What Not To Do If An Employee Alleges Fraud

In the course of some reading on anesthesia billing issues, I came across a case from 2002 that clearly describes how not to handle an employee who alleges that your practice may have a billing problem.

Brandon v. Anesthesia & Pain Management Associates, Ltd., 277 F.3d 936 (2002) involved a physician who became suspicious that other members of his anesthesia group may have been pumping up the billings a bit.  Specifically, the physician felt that other members of his group may have been falsifying the number of operations that they were supervising in order to qualify for “medically directed” reimbursement rates.  He also alleged that members of the group may have altered billing sheets to indicate that they had performed work, even though they had left the hospital for the day.

It is not clear from the case whether the physician’s allegations were true or proved.  However, the reaction of the anesthesia group where the physician raised these issues was far short of ideal from a legal standpoint.

The allegations were raised by the physician during a board meeting.  A few weeks after the disclosure, the physician was told that he should start looking for other work.  They physician asked for more information on his shortcomings and was not provided with any details.  At that point, he began keeping a journal of suspected billing problems.  A few months later, the physician was notified that he would be required to leave his job by the end of the year.  The physician reiterated his complaints at that point.  The complaints were met with strong, vulgar language (which you can read in the case).  He was told that he did not have a contract and that the group would make life difficult for him if he did not resign.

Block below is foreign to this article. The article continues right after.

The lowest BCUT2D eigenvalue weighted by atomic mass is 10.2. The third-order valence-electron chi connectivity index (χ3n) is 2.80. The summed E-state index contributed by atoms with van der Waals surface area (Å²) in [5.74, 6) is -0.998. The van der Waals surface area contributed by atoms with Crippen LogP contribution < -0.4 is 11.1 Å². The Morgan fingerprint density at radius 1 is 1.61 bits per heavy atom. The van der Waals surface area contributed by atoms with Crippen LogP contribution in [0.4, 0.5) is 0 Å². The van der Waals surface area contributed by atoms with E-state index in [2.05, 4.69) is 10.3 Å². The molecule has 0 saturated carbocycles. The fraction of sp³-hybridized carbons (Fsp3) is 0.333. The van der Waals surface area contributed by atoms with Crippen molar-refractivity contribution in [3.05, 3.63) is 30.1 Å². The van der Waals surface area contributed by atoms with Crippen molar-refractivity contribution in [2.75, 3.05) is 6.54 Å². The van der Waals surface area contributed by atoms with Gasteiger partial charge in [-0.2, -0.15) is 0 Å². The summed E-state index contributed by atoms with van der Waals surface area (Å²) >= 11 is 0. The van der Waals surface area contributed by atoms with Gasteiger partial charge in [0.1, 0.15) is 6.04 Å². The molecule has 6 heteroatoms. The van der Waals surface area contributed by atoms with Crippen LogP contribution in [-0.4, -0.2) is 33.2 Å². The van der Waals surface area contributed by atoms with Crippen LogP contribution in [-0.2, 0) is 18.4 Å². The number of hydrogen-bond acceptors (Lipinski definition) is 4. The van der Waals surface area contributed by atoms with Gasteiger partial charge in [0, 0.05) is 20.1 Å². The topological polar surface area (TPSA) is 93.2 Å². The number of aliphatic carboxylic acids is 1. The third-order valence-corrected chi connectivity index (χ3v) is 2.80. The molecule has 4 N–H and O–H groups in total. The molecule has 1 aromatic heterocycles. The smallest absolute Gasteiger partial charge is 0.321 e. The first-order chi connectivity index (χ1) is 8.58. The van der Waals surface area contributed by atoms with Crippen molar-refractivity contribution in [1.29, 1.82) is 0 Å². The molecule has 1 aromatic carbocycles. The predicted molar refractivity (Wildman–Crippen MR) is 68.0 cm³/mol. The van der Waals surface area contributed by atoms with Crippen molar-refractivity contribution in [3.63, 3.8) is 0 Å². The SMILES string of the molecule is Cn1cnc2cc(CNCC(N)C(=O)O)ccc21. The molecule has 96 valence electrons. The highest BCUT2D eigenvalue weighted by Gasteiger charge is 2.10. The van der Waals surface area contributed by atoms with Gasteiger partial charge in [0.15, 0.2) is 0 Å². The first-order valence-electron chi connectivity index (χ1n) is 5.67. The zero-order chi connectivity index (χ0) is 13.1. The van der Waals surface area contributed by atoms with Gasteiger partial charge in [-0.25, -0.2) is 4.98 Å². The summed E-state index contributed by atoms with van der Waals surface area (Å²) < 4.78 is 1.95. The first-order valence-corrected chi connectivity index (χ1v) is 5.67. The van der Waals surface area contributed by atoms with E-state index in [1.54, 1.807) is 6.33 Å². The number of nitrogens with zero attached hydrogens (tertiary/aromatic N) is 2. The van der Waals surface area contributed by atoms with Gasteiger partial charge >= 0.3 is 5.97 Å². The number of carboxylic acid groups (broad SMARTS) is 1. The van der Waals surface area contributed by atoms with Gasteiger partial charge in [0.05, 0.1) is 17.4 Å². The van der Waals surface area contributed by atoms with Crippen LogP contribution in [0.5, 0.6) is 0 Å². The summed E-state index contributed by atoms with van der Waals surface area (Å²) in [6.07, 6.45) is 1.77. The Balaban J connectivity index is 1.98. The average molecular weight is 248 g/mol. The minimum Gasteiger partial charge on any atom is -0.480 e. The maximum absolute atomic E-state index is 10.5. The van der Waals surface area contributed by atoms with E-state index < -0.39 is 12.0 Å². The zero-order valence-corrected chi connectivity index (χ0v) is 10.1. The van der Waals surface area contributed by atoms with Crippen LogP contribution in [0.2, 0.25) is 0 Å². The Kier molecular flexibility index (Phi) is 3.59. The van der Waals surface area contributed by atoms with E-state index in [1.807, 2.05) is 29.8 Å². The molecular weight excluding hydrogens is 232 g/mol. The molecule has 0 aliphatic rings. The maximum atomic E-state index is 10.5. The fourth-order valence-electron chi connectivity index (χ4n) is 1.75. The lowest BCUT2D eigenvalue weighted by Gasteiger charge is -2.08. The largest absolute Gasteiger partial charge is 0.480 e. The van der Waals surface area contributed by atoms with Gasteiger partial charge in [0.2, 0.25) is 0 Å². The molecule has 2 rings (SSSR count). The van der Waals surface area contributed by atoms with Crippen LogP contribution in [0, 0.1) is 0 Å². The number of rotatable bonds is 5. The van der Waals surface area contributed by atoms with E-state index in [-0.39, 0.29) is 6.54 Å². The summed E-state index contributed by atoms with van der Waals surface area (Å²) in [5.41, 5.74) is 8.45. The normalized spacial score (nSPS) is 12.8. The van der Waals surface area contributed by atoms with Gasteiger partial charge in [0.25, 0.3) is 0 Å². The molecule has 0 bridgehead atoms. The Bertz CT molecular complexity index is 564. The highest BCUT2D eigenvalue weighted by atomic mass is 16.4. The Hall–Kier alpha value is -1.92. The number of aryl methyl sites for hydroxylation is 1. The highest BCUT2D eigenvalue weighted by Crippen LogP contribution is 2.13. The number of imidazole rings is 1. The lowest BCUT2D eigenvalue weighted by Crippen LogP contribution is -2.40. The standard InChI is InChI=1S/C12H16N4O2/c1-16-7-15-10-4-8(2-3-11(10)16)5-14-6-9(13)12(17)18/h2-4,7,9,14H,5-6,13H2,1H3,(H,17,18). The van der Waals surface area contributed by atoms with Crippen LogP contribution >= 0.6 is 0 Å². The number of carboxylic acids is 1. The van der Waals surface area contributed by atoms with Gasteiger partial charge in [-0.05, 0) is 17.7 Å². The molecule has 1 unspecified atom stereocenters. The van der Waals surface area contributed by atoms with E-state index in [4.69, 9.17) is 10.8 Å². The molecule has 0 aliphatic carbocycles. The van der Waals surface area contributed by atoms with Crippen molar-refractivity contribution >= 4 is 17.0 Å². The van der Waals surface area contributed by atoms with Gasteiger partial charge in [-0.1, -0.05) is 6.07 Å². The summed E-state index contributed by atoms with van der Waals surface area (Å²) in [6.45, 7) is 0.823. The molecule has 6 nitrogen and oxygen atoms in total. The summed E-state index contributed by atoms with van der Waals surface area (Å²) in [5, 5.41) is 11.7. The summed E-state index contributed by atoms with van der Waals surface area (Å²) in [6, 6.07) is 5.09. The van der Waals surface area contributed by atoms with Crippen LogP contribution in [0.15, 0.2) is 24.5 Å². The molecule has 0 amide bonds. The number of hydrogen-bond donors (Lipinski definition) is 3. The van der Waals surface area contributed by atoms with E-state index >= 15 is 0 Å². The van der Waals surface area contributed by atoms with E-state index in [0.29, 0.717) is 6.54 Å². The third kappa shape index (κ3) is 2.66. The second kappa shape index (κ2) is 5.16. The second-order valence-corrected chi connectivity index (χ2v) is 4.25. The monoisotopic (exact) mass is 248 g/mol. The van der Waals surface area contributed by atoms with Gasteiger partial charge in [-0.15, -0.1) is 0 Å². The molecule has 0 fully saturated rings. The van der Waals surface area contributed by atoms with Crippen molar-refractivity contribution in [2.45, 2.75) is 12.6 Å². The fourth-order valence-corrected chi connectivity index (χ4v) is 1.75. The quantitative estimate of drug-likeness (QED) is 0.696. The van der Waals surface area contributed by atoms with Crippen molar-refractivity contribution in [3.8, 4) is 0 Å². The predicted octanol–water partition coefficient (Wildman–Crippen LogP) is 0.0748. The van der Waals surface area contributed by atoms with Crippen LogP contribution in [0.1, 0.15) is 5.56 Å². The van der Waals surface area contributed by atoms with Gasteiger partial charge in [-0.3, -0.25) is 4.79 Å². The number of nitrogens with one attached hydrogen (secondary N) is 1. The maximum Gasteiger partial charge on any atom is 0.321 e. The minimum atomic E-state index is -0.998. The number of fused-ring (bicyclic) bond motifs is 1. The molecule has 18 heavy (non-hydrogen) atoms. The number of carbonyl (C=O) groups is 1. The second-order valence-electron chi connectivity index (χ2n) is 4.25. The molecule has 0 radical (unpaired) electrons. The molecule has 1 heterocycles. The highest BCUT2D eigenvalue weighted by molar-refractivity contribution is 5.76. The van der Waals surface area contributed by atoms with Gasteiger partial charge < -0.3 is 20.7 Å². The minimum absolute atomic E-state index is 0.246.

The group was found to have violated Illinois’ retaliatory discharge laws for taking action against the physician who had alleged billing fraud.  The court upheld the state law claim even though the Federal False Claims Act provided a civil remedy for the physician.

It should be pointed out that the physician had a possible claim as a “qui tam” litigant under the False Claim Act, assuming the facts described in the complaint were true.

This case provides a textbook example of how “not to” address employee allegations of billing deficiencies.  All such allegations should be taken seriously and investigated.  Your practice should adopt compliance policies to provide procedures to follow when employees or others make complaints.  Handling complaints in the manner of the group in this case, exposes the group to a great deal of unnecessary risk.  Once a complaint is made, make sure is it investigated.  If there is a problem, take appropriate steps to remedy the situation.  In some cases, this may require self-disclosure and repayment.  When in doubt about what to do, consult your health care compliance attorney.